Animal Metabolism

The metabolism of methoxyfenozide is well understood for regulatory purposes, with the parent compound and a glucuronide metabolite being the primary residues in animals. Animal feeding studies with diets manufactured with methoxyfenozide-treated commodities have demonstrated that residues are low in tissues, milk and eggs.

The metabolism, distribution and elimination of 14C-methoxyfenozide (labeled in each ring or in the t-butyl position) were studied in lactating goats (E50ppm dietary equivalents for seven consecutive days) and laying hens (E60ppm in the diet for seven consecutive days).38

In goats, the majority of the residue was excreted in the feces (74-84% of the dose) with an additional 5-7% of the dose recovered in the urine. In the edible tissues, total radioactive residues were highest in the liver (0.26-1.2 mg kg-1), followed by kidney (0.045-0.2 mg kg-1) and fat (0.018-0.053 mg kg-1). Muscle contained <0.025 mg kg-1. Residues in milk were low (<0.018 ppm) and reached a plateau within 24-36 hours of dosing. Methoxyfenozide was the major residue in fat, muscle and milk. Liver and kidney showed a large percentage of RH-141518 and trace amounts of other glucuronides.

In hens, the majority of the dose was recovered in the excreta. Less than 0.03% of the dose was recovered in the eggs and tissues where metabolite RH-141518 represented a major component of the residue in addition to methoxyfenozide.

In rats,39,40 methoxyfenozide (labeled in each ring or in the t-butyl position) was rapidly and moderately well absorbed following a single oral administration, with peak blood or plasma levels achieved within 15-30 min and 62-70% of the dose systemically absorbed. Methoxyfenozide is extensively metabolized by rats and eliminated in the bile, feces and urine. Very little radioactivity was released as volatile components such as carbon dioxide (CO2). Metabolism involves demethylation, hydroxylation and glucuronidation. A total of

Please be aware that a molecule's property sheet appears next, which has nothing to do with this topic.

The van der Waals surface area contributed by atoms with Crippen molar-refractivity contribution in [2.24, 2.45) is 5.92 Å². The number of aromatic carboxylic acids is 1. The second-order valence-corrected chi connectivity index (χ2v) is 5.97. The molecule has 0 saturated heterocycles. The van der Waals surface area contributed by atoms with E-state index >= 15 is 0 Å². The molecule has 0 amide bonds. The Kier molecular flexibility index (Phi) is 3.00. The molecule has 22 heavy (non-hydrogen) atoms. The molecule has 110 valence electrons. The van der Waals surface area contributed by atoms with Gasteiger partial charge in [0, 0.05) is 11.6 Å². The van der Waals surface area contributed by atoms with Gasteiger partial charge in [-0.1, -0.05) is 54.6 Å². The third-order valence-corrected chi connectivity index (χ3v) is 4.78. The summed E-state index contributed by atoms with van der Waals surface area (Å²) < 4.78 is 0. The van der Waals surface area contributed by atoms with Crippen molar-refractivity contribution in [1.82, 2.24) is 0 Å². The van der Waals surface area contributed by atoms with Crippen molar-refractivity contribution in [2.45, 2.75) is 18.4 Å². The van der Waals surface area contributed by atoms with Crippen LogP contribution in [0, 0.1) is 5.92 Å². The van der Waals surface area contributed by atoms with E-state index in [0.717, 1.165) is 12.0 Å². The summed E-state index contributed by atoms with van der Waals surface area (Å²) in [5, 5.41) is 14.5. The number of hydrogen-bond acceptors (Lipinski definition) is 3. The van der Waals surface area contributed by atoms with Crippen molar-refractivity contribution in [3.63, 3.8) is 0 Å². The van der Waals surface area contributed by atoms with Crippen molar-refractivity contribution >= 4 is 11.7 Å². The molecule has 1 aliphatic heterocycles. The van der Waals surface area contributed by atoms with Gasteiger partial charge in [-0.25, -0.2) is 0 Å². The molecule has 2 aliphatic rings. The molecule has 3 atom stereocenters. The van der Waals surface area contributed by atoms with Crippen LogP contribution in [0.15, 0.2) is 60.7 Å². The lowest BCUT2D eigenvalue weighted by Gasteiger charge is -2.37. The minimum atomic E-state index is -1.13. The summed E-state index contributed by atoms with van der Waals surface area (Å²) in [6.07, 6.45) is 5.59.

Figure 6.5 Proposed metabolic pathway for methoxyfenozide showing metabolites identified in animals, plants and soil (g = goat, h = hen and r = rat).

31 metabolites were isolated from rat urine and feces (25 of which were identified), and 24 metabolites were characterized in bile (12 of which were identified and 4 of which were only found in bile). There were seven major metabolites present at >5% of the administered dose in feces plus urine, including those shown in the metabolic pathway in Figure 6.5. Parent meth-oxyfenozide was found in feces, but was not present in urine or bile.

The metabolism of methoxyfenozide is similar in poultry and ruminants, and qualitatively the same in rats. The residues were concentrated in the fat relative to the muscle by factors of e2-5, which is consistent with the log Pow for methoxyfenozide of 3.7. The proposed metabolic pathway in animals is presented in Figure 6.5.

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